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Vasily Pavlovich Mishin (Russian: Василий Павлович Мишин) (January 18, 1917 – October 10, 2001) was a Soviet engineer and a prominent rocketry pioneer.

Mishin was a Soviet rocket scientist and one of the first Soviet specialists to see Nazi Germany’s V-2 facilities at the end of World War II. He worked with Sergey Korolev as his deputy in the development of the first Soviet ICBM as well in the Sputnik and Vostok programs.

Mishin was a very competent engineer who had served as Korolev's deputy and right-hand man. He became head of Korolev’s OKB-1 design bureau and Chief Designer after Korolev's death in 1966. He inherited the N1 rocket program, intended to land a man on the Moon, but which turned out to be fatally flawed (partly due to lack of adequate funding). In 1974, Mishin was replaced by a rival, Valentin Glushko, after all four N-1 test launches failed.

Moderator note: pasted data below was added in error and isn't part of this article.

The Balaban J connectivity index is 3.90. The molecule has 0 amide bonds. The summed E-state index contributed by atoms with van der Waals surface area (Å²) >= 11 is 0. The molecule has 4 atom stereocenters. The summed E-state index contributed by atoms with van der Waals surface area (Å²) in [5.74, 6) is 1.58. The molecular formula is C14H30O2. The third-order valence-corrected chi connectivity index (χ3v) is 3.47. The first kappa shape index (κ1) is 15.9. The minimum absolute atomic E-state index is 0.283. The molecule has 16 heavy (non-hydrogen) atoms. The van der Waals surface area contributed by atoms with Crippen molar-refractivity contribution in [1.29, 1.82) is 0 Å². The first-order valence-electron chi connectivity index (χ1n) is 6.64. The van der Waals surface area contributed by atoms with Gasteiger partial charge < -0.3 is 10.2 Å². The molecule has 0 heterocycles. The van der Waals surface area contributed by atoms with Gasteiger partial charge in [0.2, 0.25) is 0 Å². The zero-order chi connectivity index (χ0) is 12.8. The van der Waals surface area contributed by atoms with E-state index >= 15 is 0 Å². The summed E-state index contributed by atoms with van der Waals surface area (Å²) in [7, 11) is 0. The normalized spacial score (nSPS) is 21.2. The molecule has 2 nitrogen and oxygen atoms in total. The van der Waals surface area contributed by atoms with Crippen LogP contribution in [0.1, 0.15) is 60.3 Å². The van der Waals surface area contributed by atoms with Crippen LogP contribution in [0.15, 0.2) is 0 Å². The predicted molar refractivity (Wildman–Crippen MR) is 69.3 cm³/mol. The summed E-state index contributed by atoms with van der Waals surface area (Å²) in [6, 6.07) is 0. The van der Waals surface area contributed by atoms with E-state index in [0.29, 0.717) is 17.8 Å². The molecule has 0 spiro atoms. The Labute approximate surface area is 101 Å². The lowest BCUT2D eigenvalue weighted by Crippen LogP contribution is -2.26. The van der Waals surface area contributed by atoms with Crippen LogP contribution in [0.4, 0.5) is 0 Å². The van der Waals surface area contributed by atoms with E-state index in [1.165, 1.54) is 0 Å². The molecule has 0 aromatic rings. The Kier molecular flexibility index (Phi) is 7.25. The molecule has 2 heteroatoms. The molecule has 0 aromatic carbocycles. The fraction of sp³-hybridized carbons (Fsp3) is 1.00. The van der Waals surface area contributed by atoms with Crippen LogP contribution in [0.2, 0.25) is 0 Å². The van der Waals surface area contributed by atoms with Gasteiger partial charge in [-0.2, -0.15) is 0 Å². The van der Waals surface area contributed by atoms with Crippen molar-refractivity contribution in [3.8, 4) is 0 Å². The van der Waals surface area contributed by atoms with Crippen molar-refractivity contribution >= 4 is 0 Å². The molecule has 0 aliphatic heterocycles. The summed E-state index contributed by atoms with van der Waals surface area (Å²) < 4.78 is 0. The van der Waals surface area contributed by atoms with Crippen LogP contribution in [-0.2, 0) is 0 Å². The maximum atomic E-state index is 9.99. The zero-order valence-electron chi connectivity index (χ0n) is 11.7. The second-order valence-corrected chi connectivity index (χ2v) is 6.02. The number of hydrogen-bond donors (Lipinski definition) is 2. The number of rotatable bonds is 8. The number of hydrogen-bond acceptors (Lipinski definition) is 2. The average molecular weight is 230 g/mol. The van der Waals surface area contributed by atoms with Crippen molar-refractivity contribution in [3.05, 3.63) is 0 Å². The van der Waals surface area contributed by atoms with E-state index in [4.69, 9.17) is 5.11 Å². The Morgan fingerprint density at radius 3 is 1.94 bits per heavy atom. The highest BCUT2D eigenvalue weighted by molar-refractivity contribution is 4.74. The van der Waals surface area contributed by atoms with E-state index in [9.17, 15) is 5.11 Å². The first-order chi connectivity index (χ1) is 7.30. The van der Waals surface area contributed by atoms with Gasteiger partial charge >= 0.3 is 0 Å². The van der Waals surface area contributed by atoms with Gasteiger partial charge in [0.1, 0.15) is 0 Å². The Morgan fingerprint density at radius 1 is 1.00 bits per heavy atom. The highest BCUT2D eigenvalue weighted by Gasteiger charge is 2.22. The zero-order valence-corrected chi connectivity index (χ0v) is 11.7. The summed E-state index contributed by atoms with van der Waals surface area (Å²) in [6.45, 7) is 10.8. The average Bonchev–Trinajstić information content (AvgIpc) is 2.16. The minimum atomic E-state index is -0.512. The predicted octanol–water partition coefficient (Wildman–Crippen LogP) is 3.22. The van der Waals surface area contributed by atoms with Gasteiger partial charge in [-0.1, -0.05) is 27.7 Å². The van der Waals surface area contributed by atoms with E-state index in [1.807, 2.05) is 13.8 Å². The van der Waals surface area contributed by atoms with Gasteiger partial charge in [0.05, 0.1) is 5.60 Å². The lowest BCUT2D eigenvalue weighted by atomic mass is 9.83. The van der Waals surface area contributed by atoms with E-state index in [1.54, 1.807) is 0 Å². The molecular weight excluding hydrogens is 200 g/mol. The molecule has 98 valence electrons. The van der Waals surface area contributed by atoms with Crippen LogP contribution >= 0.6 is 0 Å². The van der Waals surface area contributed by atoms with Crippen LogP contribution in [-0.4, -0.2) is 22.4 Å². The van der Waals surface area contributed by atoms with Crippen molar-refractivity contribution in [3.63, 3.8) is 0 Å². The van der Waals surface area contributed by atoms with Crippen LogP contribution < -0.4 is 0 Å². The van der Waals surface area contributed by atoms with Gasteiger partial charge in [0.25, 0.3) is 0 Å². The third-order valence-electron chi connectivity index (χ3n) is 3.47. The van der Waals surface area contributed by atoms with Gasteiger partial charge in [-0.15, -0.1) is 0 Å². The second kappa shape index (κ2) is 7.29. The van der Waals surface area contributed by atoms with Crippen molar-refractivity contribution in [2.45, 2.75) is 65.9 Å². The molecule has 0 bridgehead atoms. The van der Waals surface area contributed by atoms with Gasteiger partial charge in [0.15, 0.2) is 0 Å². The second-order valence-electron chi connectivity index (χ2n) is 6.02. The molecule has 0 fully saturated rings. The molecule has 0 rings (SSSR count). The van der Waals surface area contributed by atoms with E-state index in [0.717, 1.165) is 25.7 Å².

He continued his educational and research works as the head of rocket department of Moscow Aviation Institute.

Vasily Mishin was awarded the title Hero of Socialist Labor for his work with the Soviet space program.

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